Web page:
The final mistake in my mind was Cantlay's tee shot on the par-5 36th hole, the young man pulling his drive into the left fairway bunker, forcing him to pitch the ball back into the fairway with his second shot. With his distance advantage off the tee, he had a shot at reaching in two (or getting close). For as unflappable as he had been all week, and the way he showed he could seize the moment in his previous comebacks, that he was playing his second shot from the sand surprised me.
Considering how disappointing it must have felt to finish the way he did, Cantlay handled himself well after the match. "I made back-to-back-to-back-to-back mental mistakes out there," he said with candid honesty, "and combine that with some poor physical shots, and I threw away the golf tournament on 15 and 16 and wasn't able to recover on 17 or 18."
I'm sure the loss will sting for some time—Cantlay's too much of a competitor for it not to. But, at the risk of trotting out another cliche, I truly believe the experience is going to make him better. I have seem few young players who handle themselves the way Cantlay does, who are able to process what's taking place on the golf course, good and bad, the way he can and use it to develop his game. (Give credit to Cantlay and his instructor, Jamie Mulligan, for this.) The negative part of it is the one-dimensional appearance he tends to display while playing. The positive part is that he's going to be a mighty good player for a long time to come.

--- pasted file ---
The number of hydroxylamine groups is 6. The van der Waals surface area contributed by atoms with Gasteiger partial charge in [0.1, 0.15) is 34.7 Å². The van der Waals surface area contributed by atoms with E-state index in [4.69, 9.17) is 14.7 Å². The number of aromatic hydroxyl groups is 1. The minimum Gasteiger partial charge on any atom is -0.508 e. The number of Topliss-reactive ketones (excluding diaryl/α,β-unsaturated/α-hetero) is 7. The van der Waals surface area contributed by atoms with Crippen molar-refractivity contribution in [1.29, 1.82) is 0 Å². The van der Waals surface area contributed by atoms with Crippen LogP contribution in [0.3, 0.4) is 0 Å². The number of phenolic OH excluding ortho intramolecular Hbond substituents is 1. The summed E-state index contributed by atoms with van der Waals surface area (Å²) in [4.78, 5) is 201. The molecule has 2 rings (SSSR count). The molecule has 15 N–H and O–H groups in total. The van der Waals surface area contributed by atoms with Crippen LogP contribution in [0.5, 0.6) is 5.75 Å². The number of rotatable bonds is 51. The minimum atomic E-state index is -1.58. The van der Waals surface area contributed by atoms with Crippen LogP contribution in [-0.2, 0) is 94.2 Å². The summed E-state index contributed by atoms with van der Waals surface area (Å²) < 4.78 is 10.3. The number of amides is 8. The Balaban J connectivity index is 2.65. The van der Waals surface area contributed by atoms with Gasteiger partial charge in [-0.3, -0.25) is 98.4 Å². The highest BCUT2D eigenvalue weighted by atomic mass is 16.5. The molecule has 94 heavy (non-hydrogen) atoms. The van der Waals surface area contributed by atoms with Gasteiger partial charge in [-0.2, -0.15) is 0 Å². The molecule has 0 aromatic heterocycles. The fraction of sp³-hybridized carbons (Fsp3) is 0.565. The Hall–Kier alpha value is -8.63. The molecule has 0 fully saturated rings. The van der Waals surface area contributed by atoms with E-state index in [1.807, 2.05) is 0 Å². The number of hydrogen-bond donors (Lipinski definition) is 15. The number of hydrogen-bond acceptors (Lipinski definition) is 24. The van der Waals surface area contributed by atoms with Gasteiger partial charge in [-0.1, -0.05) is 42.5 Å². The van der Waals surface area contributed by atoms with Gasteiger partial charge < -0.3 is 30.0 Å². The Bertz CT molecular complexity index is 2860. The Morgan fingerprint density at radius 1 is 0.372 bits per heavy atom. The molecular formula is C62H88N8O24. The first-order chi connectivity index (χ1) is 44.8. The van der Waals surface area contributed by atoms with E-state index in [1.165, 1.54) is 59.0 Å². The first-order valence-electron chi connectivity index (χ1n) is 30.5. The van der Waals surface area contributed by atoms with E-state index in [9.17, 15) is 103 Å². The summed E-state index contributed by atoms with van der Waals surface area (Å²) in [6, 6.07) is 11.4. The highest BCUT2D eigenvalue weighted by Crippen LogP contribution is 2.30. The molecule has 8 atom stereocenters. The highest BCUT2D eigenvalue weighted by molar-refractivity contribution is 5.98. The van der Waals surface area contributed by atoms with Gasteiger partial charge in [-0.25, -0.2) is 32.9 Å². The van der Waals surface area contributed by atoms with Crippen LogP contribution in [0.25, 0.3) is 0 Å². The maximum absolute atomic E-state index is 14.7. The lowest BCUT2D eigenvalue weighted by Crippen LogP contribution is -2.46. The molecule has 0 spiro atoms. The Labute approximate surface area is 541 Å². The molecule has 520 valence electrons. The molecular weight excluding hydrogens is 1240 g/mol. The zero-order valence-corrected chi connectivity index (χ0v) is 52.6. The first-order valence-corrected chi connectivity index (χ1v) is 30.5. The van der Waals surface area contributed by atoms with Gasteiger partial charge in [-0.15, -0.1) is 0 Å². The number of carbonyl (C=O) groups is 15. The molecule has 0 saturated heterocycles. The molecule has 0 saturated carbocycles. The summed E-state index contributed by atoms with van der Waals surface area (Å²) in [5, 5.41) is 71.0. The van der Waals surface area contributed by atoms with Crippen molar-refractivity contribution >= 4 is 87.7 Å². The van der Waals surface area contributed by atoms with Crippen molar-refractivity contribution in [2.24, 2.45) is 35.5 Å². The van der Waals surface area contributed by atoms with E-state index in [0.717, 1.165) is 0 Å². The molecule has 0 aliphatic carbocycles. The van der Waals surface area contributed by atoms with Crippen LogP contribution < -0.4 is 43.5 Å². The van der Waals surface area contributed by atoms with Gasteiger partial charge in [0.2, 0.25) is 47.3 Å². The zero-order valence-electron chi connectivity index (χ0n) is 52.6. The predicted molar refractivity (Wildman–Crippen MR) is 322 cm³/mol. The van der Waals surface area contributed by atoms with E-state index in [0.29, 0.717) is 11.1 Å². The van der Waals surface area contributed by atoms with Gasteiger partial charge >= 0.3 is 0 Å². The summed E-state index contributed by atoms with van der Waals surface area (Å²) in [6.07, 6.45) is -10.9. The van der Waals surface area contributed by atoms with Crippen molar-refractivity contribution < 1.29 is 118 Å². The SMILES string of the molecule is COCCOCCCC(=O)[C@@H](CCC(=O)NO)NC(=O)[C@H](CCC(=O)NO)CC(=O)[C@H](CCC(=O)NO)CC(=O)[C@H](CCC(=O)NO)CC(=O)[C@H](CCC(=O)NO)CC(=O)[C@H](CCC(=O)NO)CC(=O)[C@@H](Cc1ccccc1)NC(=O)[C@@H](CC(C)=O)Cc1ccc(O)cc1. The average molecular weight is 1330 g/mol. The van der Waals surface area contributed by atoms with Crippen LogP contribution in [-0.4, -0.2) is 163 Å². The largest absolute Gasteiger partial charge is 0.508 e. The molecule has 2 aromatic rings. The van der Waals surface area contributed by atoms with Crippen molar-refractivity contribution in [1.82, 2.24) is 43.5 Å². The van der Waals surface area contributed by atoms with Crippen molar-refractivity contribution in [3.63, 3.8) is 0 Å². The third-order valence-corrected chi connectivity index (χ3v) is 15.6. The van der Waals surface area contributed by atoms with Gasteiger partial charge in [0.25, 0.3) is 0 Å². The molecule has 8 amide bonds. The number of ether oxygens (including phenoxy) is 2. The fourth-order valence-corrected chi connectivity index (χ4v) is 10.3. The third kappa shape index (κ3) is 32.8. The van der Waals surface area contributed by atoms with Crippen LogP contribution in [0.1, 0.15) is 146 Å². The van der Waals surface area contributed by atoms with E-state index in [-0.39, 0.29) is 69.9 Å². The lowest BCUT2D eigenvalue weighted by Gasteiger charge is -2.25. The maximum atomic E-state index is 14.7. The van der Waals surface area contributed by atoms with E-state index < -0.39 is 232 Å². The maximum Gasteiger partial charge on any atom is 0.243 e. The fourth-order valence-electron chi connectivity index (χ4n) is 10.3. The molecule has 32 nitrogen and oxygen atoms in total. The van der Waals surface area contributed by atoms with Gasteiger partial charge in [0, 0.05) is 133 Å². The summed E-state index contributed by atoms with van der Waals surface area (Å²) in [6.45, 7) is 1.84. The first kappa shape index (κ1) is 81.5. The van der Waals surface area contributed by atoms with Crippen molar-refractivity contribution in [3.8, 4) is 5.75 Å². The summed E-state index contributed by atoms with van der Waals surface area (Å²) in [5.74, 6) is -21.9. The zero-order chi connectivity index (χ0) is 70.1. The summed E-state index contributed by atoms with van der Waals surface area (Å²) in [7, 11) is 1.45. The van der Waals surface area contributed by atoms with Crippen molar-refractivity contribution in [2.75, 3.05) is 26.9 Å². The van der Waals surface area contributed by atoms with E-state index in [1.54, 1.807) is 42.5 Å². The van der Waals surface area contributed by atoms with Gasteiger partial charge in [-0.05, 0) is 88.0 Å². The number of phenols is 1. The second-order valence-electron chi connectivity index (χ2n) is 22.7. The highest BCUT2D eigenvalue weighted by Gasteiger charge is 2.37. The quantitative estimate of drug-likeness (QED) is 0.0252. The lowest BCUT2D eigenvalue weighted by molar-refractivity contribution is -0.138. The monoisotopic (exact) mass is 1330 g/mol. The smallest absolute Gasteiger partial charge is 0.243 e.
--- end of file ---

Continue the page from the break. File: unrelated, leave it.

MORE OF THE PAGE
Other quick thoughts from my week in cheese country:
The funny thing is that now, with the benefit of more than 24 hours to think about things, I find myself shaking my head at the choice even more. The LSU graduate did nothing on the golf course in 2011 to suggest that was not worthy of being among the 10 men that fly to Scotland Thursday with captain__Jim Holtgrieve__ to try and retain the Cup. He won a highly respected amateur tournament (Jones Cup), the biggest college tournament of the season (NCAA Championship) and came in second in an event on the third best professional tour in the world.
During Sunday's final, I saw several USGA officials talking on cell phones, no doubt discussing what to do with the final three picks. One of them told me mid-afternoon that no final decision had been made at that point. Obviously, the choice was a difficult one.